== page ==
Posts Tagged ‘Jake’

posted by on Reflections From a Difficult Market

About a year ago, my friend Loreena Yeo unintentionally challenged me. I had just written a series of blogs about a nice new real estate agent named Jake who went from the verge of failure to the heights of success, based on his effective sphere of influence campaign. On the second to last installment of the Jake story, Loreena asked the question: “Was Jake lucky? Did Jake begin his career during a boom time and therefore was able to experience success more easily than today’s agent?”jake

Okay, so Loreena probably didn’t mean it as a challenge, but I took it that way. Within a few months, I decided to return to the wonderful world of real estate sales to prove to … well… myself if no one else… that the Selling Soulfully philosophies weren’t just a bunch of fluff that will work fine in a strong market… but not-so-fine in a difficult one.

So, in February of this year, I re-activated my license and started selling real estate again. Honestly, I didn’t know what to expect and yes, I was a little nervous. What if I failed? What if the methods and philosophies I’ve been preaching all this time were just a bunch of fluff & hooey in today’s market? What if… egads… the only way to succeed selling real estate is to aggressively prospect to strangers and pester your friends to death with your thinly-disguised sales pitches?

Thankfully, I have discovered that the methods I used to build my business back in the booming mid-90’s work just dandily today. No need to spend a gazillion dollars marketing myself to strangers or to hassle my friends on a regular basis to “PLEASE SEND ME REFERRALS ‘CAUSE I LOVE THEM.” I have a steady stream of business that comes to me as a result of my SOI efforts, and my commitment to Being Out There in the World with My Antenna Up and a bundle of market expertise in my back-pocket.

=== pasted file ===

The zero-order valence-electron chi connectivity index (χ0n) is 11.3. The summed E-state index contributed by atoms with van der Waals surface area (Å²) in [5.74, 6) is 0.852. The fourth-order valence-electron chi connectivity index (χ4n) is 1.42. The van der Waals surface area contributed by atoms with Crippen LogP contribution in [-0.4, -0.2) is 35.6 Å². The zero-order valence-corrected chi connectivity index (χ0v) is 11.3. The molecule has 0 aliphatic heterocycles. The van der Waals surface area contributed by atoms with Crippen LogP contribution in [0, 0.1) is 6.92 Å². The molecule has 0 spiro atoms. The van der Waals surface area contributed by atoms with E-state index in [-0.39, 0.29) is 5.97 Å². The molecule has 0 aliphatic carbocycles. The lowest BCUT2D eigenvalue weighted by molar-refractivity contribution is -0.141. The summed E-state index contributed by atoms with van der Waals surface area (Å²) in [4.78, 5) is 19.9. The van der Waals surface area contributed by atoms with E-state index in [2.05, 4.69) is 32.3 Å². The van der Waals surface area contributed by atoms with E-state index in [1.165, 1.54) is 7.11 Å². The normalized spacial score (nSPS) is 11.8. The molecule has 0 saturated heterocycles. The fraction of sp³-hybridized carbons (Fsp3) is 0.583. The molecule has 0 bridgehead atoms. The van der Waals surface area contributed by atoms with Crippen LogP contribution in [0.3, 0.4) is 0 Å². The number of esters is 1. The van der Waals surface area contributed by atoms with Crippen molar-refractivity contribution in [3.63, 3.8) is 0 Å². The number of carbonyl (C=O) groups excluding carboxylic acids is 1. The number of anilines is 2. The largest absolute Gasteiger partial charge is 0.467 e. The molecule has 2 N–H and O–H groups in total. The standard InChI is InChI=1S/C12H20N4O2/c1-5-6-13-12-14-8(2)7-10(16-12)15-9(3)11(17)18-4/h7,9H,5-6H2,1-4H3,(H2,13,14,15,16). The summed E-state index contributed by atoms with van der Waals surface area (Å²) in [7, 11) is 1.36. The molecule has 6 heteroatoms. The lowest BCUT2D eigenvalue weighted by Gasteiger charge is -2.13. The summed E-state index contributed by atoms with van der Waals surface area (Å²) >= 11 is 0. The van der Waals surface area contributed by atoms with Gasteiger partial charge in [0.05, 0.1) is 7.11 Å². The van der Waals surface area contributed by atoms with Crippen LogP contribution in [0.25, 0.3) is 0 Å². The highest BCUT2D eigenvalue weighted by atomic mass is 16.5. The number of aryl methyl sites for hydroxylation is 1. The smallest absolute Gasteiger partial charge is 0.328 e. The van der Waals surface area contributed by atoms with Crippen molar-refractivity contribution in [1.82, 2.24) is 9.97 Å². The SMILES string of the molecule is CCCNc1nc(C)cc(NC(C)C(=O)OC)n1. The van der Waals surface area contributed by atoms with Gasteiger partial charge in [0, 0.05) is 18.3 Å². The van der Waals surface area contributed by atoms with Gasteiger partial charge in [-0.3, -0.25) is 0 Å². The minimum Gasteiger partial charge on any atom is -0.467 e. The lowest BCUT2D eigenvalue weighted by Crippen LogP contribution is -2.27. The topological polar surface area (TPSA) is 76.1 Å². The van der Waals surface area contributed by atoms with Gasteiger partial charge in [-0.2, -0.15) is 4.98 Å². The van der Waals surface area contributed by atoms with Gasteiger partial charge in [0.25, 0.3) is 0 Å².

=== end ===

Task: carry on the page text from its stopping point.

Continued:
However, I will admit and acknowledge that, indeed, it IS harder today. Many trainers will give you a pep talk and convince you that if you aren’t seeing the success of yesteryear, then you just aren’t trying hard enough. That may be so, and I certainly won’t stop anyone from working longer hours to get thru these lean times, but what I want to say is this…

Whether you’re a green bean newbie or an experienced old fogie… if you’re feeling discouraged by your YTD production or what’s (not) in your pipeline… you are not alone. Even the most pompous, confident, arrogant top producers are feeling those feelings, I promise you.  They may not admit it and they may even tell you that they’re having their best year ever, but that’s probably a bunch of hooey.